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A History of the Reformation (Vol. 2 of 2)

Parkhurst to Bullinger The Book of Common Prayer


561: The speeches of Abbot Feckenham and Bishop Scot, reprinted in Gee's _Elizabethan Prayer-Book_, etc. pp. 228 _ff._, represent the arguments used in the Lords. Scot's speech was delivered on the third reading of the Act of Uniformity, quite a month after the Westminster conference, and Feckenham's _may_ have been made at the same time; still they show the arguments of the Romanists.]

[Footnote 562: _Calendar of Letters and State Papers relating to English Affairs, preserved principally in the Archives of Simancas, 1558-67_, pp. 45, 46-48; _Zurich Letters_, i. 13_ff._; Strype's _Annals_, etc. I. i. 128-40, I. ii. 466; _Calendar of State Papers, Venetian, 1558-80_, pp. 64, 65.]

[Footnote 563: "King Edward's reformation satisfieth the godly": Bullinger to Utenhovius (_Zurich Letters_, 2nd series, p. 17 _n._; Strype, _Annals_, I. i. 259).]

[Footnote 564: May 20th, Cox to Weidner: "The sincere religion of Christ is therefore established among us in all parts of the kingdom, just in the same manner as it was formerly promulgated under our Edward of blessed memory" (_Zurich Letters_, i. 28).

May 21st, Parkhurst to Bullinger: "The Book of Common Prayer, set forth in the time of King Edward, is now again in general use throughout England, and will be everywhere, in spite of the struggles and opposition of the pseudo-bishops" (_Zurich Letters_, i.


May 22nd, Jewel to Bullinger: "Religion is again placed on the same footing on which it stood in King Edward's time; to which event I doubt not but that your own letters and those of your republic have powerfully contributed" (_Zurich Letters_, i. 33).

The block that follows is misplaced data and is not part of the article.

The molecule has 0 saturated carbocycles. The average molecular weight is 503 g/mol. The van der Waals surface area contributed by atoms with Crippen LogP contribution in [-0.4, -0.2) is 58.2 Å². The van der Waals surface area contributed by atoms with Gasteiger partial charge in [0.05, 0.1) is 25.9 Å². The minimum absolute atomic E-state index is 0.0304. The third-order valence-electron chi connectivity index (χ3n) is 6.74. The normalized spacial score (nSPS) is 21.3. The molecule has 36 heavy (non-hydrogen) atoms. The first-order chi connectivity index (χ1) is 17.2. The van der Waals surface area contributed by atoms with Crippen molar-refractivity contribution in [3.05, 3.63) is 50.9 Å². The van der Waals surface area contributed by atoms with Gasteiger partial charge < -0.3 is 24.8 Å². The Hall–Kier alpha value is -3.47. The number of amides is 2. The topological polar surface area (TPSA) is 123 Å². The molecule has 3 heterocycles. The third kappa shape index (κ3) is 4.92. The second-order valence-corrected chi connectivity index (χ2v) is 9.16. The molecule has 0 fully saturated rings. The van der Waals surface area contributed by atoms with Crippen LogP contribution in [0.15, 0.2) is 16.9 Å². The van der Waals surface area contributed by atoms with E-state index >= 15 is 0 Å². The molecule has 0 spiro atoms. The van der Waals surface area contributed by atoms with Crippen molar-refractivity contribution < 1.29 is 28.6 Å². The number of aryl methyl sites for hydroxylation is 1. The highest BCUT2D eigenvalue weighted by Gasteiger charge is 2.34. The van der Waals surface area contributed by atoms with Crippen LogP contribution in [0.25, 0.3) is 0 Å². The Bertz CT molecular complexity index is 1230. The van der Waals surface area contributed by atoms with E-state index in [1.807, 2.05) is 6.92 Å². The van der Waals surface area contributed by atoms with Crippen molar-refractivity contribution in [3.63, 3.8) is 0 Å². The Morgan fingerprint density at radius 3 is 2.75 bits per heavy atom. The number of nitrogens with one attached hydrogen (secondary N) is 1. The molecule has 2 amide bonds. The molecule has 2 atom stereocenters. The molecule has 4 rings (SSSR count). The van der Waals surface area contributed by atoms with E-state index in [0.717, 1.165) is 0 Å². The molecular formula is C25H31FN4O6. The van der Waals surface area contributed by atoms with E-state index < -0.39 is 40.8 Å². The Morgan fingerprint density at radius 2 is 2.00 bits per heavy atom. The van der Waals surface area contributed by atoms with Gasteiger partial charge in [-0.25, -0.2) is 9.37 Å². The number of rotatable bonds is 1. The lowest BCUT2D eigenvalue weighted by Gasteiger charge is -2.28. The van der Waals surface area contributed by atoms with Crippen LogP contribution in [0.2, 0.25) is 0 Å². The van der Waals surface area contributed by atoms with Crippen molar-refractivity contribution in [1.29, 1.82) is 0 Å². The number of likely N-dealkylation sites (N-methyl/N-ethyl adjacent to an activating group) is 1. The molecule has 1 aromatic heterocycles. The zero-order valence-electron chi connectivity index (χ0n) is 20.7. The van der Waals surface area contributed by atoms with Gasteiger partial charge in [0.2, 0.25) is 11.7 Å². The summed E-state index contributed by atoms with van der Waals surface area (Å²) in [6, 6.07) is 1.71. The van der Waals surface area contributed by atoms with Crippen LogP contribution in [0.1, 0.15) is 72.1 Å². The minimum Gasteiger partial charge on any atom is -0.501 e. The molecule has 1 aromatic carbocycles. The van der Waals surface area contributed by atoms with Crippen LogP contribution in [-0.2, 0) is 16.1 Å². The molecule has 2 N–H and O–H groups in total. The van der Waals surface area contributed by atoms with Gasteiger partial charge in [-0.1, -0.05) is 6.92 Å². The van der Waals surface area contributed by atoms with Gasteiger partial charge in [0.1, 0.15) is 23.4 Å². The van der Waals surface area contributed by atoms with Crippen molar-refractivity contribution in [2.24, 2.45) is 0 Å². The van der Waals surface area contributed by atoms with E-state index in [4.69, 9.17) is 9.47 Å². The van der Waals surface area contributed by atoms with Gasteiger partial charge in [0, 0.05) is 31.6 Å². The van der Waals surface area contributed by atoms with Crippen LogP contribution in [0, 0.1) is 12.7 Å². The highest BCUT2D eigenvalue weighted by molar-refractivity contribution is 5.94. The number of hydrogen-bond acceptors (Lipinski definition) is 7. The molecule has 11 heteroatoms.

May 23rd, Grindal to Conrad Hubert: "But now at last, by the blessing of God, during the prorogation of Parliament, there has been published a proclamation to banish the Pope and his jurisdiction altogether, and to restore religion to that form which we had in the time of Edward VI." (_Zurich Letters_, ii. 19).

Dr. Gee seems to beg an important historical question when he says that these letters _must_ have been written before the writers knew that the Prayer-Book had been actually altered in more than the three points mentioned in the Act of Uniformity. Grindal, writing again to Hubert on July 14th, when he must have known everything, says: "The state of our Church (to come to that subject) is pretty much the same as when I last wrote to you, except only that what had heretofore been settled by proclamations and laws with respect to the reformation of the churches is now daily being carried into effect." Cf. Gee's _Elizabethan Prayer-Book_, etc. p. 104 _n._, for the actual differences between the Edwardine Book of 1552 and the Elizabethan Book of 1559.]

[Footnote 565: _Cambridge Modern History_, ii, 570.]

[Footnote 566: The rubric explaining kneeling at the communion had not the authority of Parliament, but only of the Privy Council, and was not included.

The rubric of 1552 regarding _ornaments_, which had the authority of Parliament and was re-enacted by the Act of Uniformity of 1559, was: "And here is to be noted that the minister at the time of communion, and at all other times in his ministration, shall use _neither alb, vestment, nor cope; but being archbishop or bishop, he shall have and wear a rochet: and being priest or deacon, he shall have and wear a surplice only._"

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